A few times a day they come by our camp and ask for Bode. They take off for hours at a time and he returns exhausted.
Posted on February 18, 2011 by angela
We overheard some other guests trying to arrange a ride to some mud baths close by. I decided that was just what Bode and I needed, so we asked if we could tag along. It didn’t take much convincing to get Jason to join us.
We rode out in Anna’s truck. Her brother owns the hostal, but is out of the country, so she’s running it for now. She and Edgar took us out to the mud baths which were quite literally in the middle of nowhere, despite a sign on them that declared them Zona Turistica.
There really aren’t too many things as fun as a mud bath. We joked that this would cost $100 in Sonoma, but i think it was about $1 per person. Edgar and Anna brought along the 2 kid’s of a coworker. They were quite shy at first, and in fact are from the jungle and don’t speak Spanish. We weren’t sure how the kids would get along, but mud can transform anyone.
Within minutes the kids (and adults) are swimming around in it. After lots of time in the mud, we try the hole with slightly cleaner water to rinse. Jason and Bode sunk their feet into another bath that was good for warts. They didn’t have any before, but their torn up feet sure looked better after a soak.
Edgar’s mom had sat in these very mud baths for 3 hours one time, and never needed her wheelchair again. Hmmm….
At the end of a visit to a Peruvian non-touristy mud bath, some guys fill up semi clean water in a bucket and you try to rinse off. It was fun, but little help in getting us clean.
Anna said she had a surprise for us and we piled back into the truck. After a long ride on bumpy dirt roads, we got to some land her family owned. It was absolutely beautiful, with a horse and pony, wild goats and a stream. There was a little swimming hole in the middle of all this, and we lazed around and tried to wash off. Well, we lazed around and the kids played nonstop.
We returned to our campsite and showered up. After 4 rinses to my swimsuit, it was still muddy. Oh well. The sun was setting and we enjoyed the rest of our perfect day.
Posted on February 17, 2011 by jason
Another day on the beach.
I started the day by walking an hour north up the beach to the town of Zorritos. It’s a small place, but you can get just about anything you need as long as you’re patient enough to go looking for it. I scored motor oil, brake fluid, and some killer ceviche.
The auto parts place is actually in someone’s house. The brake fluid section is next to the TV. You pay over by the couch.
Back at the bus, Bode and I spent some time working on ‘which one of these things is different.’ He nailed them all. No homework today.
Since we’re already planning on staying here a while, I decided to start some of the projects I’ve been delaying. Most notably, the TWO broken Princeton Tec headlamps. If you camp much, you know the importance of a good headlamp. The thought of carrying a flashlight in your hand just seems quaint now.
Anyway, both of these over-priced guys failed and there were two different failure modes. The first one failed with a non-functional patented “IQ switch.” Not so smart.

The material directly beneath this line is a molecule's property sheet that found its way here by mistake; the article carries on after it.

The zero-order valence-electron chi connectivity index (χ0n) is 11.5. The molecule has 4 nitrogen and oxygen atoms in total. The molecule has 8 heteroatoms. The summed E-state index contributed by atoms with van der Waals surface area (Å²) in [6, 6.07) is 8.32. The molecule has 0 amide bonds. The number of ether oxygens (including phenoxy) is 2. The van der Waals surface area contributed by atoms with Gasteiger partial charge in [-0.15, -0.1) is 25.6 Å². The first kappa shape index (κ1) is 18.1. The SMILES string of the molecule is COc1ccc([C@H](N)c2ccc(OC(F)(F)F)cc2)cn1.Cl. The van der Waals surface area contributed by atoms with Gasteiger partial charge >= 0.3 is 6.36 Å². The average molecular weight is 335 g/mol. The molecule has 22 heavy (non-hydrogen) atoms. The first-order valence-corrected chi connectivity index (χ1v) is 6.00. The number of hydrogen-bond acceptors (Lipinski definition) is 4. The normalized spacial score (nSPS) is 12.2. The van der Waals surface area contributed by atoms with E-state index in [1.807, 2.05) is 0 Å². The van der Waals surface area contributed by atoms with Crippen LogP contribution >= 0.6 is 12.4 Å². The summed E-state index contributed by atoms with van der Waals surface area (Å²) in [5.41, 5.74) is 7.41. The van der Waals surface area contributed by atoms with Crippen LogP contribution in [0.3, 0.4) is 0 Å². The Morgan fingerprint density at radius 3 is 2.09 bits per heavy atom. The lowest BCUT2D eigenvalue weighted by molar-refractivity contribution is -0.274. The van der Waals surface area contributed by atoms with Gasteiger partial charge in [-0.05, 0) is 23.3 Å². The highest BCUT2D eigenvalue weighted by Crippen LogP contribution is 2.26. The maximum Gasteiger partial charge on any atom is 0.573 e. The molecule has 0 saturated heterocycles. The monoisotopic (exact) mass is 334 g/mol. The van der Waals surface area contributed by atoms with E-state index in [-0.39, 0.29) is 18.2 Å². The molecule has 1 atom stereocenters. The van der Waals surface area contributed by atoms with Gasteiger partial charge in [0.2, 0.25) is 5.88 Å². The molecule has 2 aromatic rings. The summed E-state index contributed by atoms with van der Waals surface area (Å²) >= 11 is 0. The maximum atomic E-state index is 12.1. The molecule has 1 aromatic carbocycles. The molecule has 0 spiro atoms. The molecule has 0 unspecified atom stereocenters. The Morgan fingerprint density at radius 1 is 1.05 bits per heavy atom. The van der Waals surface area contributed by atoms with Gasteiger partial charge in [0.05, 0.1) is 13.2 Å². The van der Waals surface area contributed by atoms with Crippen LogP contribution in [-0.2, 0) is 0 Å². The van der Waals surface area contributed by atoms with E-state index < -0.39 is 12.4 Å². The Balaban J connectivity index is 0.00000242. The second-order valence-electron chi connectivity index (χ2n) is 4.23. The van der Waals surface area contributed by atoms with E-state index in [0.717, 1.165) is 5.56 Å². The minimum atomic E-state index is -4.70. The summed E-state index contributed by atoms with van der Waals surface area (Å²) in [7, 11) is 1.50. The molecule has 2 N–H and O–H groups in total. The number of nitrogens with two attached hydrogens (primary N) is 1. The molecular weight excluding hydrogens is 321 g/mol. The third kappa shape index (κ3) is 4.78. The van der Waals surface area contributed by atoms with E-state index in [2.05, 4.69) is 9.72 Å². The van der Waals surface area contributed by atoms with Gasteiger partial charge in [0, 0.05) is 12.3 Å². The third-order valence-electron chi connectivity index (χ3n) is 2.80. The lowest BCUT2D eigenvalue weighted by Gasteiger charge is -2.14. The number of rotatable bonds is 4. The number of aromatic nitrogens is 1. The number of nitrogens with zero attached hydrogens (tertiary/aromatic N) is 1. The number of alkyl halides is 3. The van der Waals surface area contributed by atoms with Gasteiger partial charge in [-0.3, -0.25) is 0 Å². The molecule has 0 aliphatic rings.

The second failed with cracked injection-molded plastic case and the battery contacts would no longer connect. They should have gone a little thicker or used a higher grade plastic. I ended up combining both of these units to create a single functional device – for how long I don’t know.
I used to associate Princeton with weenies. Now, I associate it with weenies that can’t design products.
Next up was the cabinet handle. I actually brought this back from the US after the holiday break. It broke the second I installed it. Again, the manufacturers used cheap brittle plastic, so I find it hard to blame The Bus Depot. Except, they sell products made out of cheap plastic that can’t possibly work.
While the glue was out, I fixed the broken handle on the generic sink pump. No biggie there, except I managed to loose the cap to the adhesive.
Next, I tackled a brand new tap-light we had planned on using inside the pop top. It didn’t work right out of the box. Problem – the plastic battery compartment was under-sized, so when you put the batteries in, they couldn’t possibly touch the contacts. This thing would have never worked for anybody. I pulled out my knife and made some changes… and bent the contacts into a better position. How does this crap make it to the store shelves?
Later, when I went to start dinner, the stove didn’t work. It’s been a while since it’s been used, so it wasn’t entirely unexpected. But, this one is important.
Virtually every meal I have cooked on this trip (almost) has been on this single burner gasoline stove. I’ve had many issues with it, but have always been able to fix them. Generally, it just needs to be cleaned.
This time, no amount of cleaning would fix it. I even tried the brake fluid. The problem here is with the atomizer. These are generally pretty difficult (and expensive) to fabricate, so I appreciate the simple wire-in-tube design that the folks at Coleman implemented. But, it can’t last forever, and today was the day.
So, tonight I cooked spaghetti on a driftwood fire. Campfire spaghetti. It actually wasn’t bad, except we had some guests from down the beach, so the singed eyebrows were unnecessary.